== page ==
After getting some much-needed rest, there was much fun to be had at the actual Disrupt conference, featuring big names like Kevin Rose, Mark Zuckerberg, Jessica Alba, Michael Arrington and more! Not only did we get enough shirts and shwag to represent a different startup for every day of the month, but we met some really cool partners, featured on the battlefield, and they were:
Today we released an early-access build of OpenTok in our labs which leverages a brand new controller stack along with WebRTC support for media transport. This is important for two main reasons.
- First, our early access build fully supports an OpenTok peer-peer session using WebRTC under the covers This demonstrates an important principle we strive to provide—a consistent programming interface for application developers where the platform chooses the best underlying transport possible.
- The second reason is the labs version of OpenTok on WebRTC demonstrates a fully non-Flash, HTML5 version of OpenTok.
At TokBox we can almost feel the excitement that developers are feeling for this year’s Google I/O conference, afterall our office is just a few blocks away from the Moscone Center. This afternoon we got to see Google tell developers about their Hangouts Platform and we were pretty excited to see what they had to offer.
It’s no secret that OpenTok and Hangouts share a lot of the same functionality, but we thought it would be really helpful for developers in our community if we pointed out some place where they differ. Afterall, for developers it should always be about using the best tool for the job.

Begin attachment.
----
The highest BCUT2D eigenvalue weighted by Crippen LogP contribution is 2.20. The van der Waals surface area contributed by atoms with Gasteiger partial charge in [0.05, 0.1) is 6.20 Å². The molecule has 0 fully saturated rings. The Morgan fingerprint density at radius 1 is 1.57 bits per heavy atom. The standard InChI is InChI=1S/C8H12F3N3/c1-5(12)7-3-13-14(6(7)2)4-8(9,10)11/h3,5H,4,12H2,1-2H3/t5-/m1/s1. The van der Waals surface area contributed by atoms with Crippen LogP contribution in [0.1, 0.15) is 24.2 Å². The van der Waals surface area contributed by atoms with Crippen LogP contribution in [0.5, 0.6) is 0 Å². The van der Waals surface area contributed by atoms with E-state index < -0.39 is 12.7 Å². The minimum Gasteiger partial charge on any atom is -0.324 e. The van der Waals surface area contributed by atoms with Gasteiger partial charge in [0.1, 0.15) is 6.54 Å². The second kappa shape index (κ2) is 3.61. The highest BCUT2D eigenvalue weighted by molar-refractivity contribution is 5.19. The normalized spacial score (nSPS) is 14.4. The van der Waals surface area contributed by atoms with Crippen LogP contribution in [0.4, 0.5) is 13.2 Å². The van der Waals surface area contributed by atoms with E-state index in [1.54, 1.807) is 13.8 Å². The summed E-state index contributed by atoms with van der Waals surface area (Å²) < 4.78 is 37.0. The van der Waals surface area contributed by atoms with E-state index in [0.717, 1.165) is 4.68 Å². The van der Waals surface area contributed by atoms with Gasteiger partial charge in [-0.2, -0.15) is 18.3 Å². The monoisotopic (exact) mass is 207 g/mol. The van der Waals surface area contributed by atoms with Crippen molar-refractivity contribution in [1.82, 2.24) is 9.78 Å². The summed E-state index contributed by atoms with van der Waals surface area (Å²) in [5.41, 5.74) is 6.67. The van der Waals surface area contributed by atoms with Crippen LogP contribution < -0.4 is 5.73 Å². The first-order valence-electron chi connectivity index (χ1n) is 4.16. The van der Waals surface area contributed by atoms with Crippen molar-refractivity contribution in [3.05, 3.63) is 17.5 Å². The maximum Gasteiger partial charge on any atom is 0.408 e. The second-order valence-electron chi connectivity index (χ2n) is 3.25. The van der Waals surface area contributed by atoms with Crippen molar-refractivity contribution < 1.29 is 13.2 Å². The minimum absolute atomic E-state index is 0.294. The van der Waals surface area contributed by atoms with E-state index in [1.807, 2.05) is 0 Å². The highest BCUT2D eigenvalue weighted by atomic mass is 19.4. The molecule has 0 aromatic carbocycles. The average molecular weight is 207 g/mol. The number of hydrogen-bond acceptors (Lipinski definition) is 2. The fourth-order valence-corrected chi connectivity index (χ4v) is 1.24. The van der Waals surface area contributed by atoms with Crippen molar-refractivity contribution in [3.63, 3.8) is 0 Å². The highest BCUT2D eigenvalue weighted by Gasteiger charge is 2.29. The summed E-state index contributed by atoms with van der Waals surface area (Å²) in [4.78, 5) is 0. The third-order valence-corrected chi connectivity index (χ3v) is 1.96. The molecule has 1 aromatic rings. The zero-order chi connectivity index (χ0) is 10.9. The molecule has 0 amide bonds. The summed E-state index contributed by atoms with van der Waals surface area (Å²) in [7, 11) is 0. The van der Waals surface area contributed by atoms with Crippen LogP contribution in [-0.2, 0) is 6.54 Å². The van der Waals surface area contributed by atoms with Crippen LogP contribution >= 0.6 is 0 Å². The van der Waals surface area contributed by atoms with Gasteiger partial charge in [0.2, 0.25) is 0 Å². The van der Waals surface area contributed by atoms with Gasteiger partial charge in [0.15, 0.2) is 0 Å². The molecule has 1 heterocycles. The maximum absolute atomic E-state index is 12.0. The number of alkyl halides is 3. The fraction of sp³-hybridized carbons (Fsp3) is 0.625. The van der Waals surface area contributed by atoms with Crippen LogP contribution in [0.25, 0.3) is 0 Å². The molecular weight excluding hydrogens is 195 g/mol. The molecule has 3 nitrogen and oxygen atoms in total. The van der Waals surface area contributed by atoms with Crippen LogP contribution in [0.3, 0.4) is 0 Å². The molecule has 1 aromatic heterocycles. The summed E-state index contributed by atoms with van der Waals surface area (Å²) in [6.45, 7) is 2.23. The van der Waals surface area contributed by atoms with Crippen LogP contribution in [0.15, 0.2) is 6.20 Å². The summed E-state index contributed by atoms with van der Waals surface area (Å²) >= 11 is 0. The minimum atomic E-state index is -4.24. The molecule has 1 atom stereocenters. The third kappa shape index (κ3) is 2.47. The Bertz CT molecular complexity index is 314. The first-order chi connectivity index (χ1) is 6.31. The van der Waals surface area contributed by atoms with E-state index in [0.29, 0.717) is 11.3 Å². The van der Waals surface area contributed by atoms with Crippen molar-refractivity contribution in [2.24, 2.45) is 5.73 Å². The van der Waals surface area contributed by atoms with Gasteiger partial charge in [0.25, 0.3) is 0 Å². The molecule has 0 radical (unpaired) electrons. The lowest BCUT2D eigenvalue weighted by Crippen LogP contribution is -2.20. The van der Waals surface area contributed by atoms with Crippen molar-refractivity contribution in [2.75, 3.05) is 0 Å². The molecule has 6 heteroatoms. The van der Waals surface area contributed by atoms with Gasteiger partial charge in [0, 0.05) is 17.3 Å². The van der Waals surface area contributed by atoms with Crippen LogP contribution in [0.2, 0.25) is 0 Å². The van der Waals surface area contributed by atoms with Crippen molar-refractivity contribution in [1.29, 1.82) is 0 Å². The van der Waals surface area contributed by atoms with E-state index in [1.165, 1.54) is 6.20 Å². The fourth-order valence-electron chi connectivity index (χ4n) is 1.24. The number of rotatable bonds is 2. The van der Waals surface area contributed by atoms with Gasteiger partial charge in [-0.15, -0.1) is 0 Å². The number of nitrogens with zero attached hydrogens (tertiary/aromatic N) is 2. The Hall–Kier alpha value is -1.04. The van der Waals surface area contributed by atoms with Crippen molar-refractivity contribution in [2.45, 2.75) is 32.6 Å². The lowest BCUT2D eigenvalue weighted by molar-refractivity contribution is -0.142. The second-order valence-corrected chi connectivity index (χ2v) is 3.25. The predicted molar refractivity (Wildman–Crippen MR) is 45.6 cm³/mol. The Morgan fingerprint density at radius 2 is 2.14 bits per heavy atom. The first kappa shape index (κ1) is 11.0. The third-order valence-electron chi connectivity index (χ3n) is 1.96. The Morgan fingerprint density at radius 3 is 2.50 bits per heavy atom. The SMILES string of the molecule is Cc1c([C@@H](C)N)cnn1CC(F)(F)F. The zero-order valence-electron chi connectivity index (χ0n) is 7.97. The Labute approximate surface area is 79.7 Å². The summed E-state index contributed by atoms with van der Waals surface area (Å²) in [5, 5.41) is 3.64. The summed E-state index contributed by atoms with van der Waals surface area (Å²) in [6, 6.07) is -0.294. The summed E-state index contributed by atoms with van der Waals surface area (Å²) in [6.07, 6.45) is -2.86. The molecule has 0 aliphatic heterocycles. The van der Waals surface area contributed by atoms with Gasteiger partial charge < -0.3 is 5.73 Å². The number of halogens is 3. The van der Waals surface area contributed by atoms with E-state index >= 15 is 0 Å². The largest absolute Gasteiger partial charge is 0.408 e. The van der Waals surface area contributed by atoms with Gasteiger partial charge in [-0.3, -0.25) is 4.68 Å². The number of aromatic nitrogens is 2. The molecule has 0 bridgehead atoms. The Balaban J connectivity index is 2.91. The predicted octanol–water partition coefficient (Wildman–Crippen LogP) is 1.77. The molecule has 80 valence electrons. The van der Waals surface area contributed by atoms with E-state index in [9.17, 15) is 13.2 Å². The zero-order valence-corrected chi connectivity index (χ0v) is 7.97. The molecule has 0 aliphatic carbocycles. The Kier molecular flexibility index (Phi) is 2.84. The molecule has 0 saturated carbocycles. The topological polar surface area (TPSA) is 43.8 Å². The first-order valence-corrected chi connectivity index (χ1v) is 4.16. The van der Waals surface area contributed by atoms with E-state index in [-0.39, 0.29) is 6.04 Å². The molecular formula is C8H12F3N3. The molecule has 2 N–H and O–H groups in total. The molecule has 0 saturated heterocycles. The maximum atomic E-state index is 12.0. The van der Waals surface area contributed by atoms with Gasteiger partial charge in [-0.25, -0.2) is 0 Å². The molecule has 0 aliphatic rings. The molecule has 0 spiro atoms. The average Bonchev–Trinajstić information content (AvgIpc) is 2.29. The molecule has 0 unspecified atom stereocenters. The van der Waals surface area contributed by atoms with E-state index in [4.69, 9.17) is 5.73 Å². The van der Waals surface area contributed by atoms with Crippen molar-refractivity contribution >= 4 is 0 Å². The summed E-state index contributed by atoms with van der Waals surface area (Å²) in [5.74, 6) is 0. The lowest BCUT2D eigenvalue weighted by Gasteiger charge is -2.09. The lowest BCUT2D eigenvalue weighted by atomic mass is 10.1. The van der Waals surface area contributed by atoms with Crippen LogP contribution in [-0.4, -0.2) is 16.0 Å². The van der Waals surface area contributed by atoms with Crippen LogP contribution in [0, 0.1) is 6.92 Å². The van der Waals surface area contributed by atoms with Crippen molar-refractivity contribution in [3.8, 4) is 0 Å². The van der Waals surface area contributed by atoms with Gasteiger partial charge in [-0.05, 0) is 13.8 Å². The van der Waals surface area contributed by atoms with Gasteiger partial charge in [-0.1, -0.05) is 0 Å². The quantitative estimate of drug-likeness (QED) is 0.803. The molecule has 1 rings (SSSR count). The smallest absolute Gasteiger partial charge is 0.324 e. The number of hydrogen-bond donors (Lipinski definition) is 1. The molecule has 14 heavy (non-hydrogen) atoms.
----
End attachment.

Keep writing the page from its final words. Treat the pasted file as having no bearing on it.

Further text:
A few days ago, I wrote about going to Startup Weekend Chicago. I kept my promise.
On Friday, we started off with a series of inspiring speeches. I managed to snatch 2 minutes of fame telling everyone about the awesomeness of OpenTok.
We pitched ideas and formed groups throughout the rest of the night. There were 65 pitches, and by the end of the night everyone consolidated into 14 teams.
The year’s biggest hackathon is going to kick off in T-24 hours. Do you think we would miss it? Not a chance! We’re looking forward to sponsoring TechCrunch Disrupt’s Hackathon and Conference (this time in NYC) for the third time. Perhaps we’ll see an OpenTok powered app take home the title. Third time’s the charm, right? RIGHT?
Since the last Disrupt Hackathon, more eyeballs have been on the video chat world than ever before. How so? For starters, Google+ Hangouts is gaining traction and pushing new features (hello “On Air”), folks are anxiously awaiting the launch of AirTime (what is it already?!?), and we’ve launched the first ever iOS SDK for video chat. Not to shabby video chat industry.
Today, Adobe announced it will be end-of-lifing its LiveCycle Collaboration Services (LCCS) platform at the end of this year.
For developers and websites looking to integrate face-to-face video into their websites while avoiding the heavy lifting of building their own solution, our OpenTok platform and Adobe’s LCCS offering were the two leading Platform-as-a-Service (PaaS) options. Now all the folks who chose Adobe – many of whom thought they were going with the “safe” alternative – are about to be left out in the cold.
At TokBox, business is booming. So how can it be that “changes in Adobe’s strategic direction” are moving them away from such a rapidly growing market?